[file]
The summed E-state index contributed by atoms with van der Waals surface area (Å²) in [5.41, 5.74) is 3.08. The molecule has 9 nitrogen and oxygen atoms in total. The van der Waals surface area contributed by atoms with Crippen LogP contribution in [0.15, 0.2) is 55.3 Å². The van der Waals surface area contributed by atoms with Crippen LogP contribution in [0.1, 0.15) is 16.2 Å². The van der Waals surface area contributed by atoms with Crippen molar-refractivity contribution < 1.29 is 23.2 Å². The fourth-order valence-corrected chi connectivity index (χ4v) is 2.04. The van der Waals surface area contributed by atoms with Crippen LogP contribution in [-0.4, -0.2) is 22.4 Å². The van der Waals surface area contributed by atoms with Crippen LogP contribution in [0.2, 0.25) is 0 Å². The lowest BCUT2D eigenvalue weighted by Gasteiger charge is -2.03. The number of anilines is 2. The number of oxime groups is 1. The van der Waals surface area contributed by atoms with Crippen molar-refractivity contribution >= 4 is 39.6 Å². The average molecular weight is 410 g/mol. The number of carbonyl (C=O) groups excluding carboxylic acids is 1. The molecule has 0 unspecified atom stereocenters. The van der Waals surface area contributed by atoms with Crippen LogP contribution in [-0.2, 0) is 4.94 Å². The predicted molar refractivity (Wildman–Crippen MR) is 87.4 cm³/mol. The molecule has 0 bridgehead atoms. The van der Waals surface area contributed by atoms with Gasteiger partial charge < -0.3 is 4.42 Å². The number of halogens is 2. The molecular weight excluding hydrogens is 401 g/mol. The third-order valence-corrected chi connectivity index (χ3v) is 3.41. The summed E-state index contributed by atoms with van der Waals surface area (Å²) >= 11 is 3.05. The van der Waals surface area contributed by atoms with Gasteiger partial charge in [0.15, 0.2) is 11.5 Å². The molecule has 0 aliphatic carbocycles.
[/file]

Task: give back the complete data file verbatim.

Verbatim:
The summed E-state index contributed by atoms with van der Waals surface area (Å²) in [5.41, 5.74) is 3.08. The molecule has 9 nitrogen and oxygen atoms in total. The van der Waals surface area contributed by atoms with Crippen LogP contribution in [0.15, 0.2) is 55.3 Å². The van der Waals surface area contributed by atoms with Crippen LogP contribution in [0.1, 0.15) is 16.2 Å². The van der Waals surface area contributed by atoms with Crippen molar-refractivity contribution < 1.29 is 23.2 Å². The fourth-order valence-corrected chi connectivity index (χ4v) is 2.04. The van der Waals surface area contributed by atoms with Crippen LogP contribution in [-0.4, -0.2) is 22.4 Å². The van der Waals surface area contributed by atoms with Crippen LogP contribution in [0.2, 0.25) is 0 Å². The lowest BCUT2D eigenvalue weighted by Gasteiger charge is -2.03. The number of anilines is 2. The number of oxime groups is 1. The van der Waals surface area contributed by atoms with Crippen molar-refractivity contribution >= 4 is 39.6 Å². The average molecular weight is 410 g/mol. The number of carbonyl (C=O) groups excluding carboxylic acids is 1. The molecule has 0 unspecified atom stereocenters. The van der Waals surface area contributed by atoms with Crippen LogP contribution in [-0.2, 0) is 4.94 Å². The predicted molar refractivity (Wildman–Crippen MR) is 87.4 cm³/mol. The molecule has 0 bridgehead atoms. The van der Waals surface area contributed by atoms with Gasteiger partial charge < -0.3 is 4.42 Å². The number of halogens is 2. The molecular weight excluding hydrogens is 401 g/mol. The third-order valence-corrected chi connectivity index (χ3v) is 3.41. The summed E-state index contributed by atoms with van der Waals surface area (Å²) >= 11 is 3.05. The van der Waals surface area contributed by atoms with Gasteiger partial charge in [0.15, 0.2) is 11.5 Å². The molecule has 0 aliphatic carbocycles.